I’d never left a room so silently.
Some of these females have dreams of freedom. The speaker of “What Mama Said,” announces: “I told Mama I got dream wings. / She said you must be a ostrich, Girl. / You ain’t flying’ nowhere.” “Irene’s Goodbye,” from the point of view of a woman in a nursing home, displays a more positive perspective. She introduces her nurse: “she thinks / I’m some pansyfaced girl with pigtails / gotta learn to mind her manners—.” However, the speaker has plans of her own: “I wanna cozy down in the deep pocket / of some small town lounge . . . palm myself a glass full of fire / while the pool balls smackthud . . . Hell if I ain’t gonna roll me there.” The voice of “Unreported,” a poem in three parts, is the most aggressive voice in the collection. In section two (“The Woman I Intend to Be”) we hear:
Who am I kidding?
I am no goddess. There is no spring
to beckon me from the underworld.
That boy has long since forgotten
And in section three (“The Mother I am: An Open Letter to Demeter”) we learn: “The time for prayer has passed. / Gather the wronged . . .
we will not stop gathering the arsenal of our rage,
will not stop until we storm the fortress,
tear it down stone by stick, blaze the pyre,
and watch as every last fucker burns.
The voice of these poems is essentially female, concerned with motherhood, daughters, the place of women within the society of men. Images of water (contrasted with drought) abound (bath water, baptismal water), as do references to the moon. “Ekphrasis: 36 Ghosts, No. 5” introduces both these images: “It was my old friend, Moon / and my wise rival, Water.” In addition, the collection references messages, “seers and shamans,” prayers and invocations. The collection opens with “Oracle,” about an oracle, who, ironically, doesn’t seem much of an oracle: “What if an oracle lived at the end of your street / in a wonky red house with yellow trim.” (Nevertheless, we must attend to these symptoms of the planet. The symptoms of women, of immigrants, of wildlife. The underclass.) The collection ends with “Piece by Piece”: “Tear apart the cosmos. Let there be a new kind of light.” In the Belly of the Albatross is a beautiful work of ecofeminism.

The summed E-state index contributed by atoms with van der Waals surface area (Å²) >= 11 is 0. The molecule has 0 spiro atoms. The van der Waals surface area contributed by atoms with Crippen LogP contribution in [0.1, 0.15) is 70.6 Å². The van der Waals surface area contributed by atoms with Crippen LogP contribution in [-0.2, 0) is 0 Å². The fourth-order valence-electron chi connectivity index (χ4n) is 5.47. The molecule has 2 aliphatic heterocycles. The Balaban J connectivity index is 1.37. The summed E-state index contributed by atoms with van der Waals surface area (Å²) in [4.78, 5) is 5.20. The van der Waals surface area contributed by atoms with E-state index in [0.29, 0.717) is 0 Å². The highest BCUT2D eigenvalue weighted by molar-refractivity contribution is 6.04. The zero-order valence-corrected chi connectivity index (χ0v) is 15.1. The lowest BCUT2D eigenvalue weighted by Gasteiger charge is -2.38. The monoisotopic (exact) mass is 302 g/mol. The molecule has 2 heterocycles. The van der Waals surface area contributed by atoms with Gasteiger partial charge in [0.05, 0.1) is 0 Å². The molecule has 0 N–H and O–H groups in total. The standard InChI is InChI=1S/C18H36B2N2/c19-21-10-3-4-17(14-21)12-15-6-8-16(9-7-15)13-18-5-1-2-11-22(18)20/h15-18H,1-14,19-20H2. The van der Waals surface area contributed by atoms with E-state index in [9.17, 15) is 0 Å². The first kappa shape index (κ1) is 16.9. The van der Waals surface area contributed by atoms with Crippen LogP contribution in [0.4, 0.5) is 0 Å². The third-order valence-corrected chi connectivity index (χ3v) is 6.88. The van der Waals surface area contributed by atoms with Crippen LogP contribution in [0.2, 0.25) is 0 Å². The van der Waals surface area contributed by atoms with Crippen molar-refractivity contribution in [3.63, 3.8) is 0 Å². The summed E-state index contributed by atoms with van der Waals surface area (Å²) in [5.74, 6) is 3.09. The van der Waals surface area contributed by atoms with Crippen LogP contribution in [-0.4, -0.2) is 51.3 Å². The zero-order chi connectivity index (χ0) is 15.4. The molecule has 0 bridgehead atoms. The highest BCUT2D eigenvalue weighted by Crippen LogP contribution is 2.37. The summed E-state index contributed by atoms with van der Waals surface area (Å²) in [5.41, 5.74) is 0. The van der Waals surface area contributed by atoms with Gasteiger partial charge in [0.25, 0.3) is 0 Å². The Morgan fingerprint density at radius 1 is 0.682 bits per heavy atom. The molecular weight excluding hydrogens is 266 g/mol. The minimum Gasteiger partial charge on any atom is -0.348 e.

Glass Lyre Press publishes approximately eight works a year. Typically, the press attends the AWP (Associated Writing Program) Conference & Bookfair (“the nation’s largest marketplace for independent literary presses”) and is known for its use of social media (largely Facebook and Twitter). The press is currently soliciting work for its latest anthology, Collateral Damage, which will benefit victimized children. Glass Lyre publishes both benefit anthologies and anthologies of works published in Pirene’s Fountain. The Aeolian Harp Series includes anthologies of folios of up to six pages per poet. The press awards two prizes annually: The Kithara Book Prize and the Lyrebird Award. Submissions are open January through February and September through October.
Spotlight on Two of Cups Press
From Leigh Anne Hornfeldt:
“The idea of Two of Cups Press was something I had been toying with for several months in 2012. I’m a poet too and I know trying to find a home for manuscripts can be frustrating. I really wanted to create a space that felt welcoming and inclusive. My dream was for the poet to have lots of input in the publishing process – I want my poets to be in love with their books from cover to cover! I also wanted a platform to work with other presses and artists. It felt like a press of my own was the best way to do that. The final push came in late 2012 when my best friend (and amazing poet) Teneice Durrant and I decided we wanted to publish an anthology of bourbon poetry. (A subject near and dear to both our hearts.) That was really the birth of the press. Ever since it has been an absolute joy and privilege to work with so many amazing poets and artists.”
“Magic on Paper”: Two of Cups Press
Reviewed by Nettie Farris
Two of Cups Press takes its name from the eponymous Tarot Card, which signals union, or reconciliation. The press was founded in 2013 when Leigh Ann Hornfeldt and Teneice Durrant partnered in publishing the anthology Small Batch: An Anthology of Bourbon Poetry. This anthology consists of 62 poems by 53 poets. Approximately half of the authors are from Kentucky and half are from outside of Kentucky. The most moving poem in the collection is “The Housesitter’s Note,” by Juliana Gray, a poem written in the form of a note from a house sitter who (in the process) has become part of the family. Upon hearing the news that the father of the owner of the house has died, the speaker of the poem responds: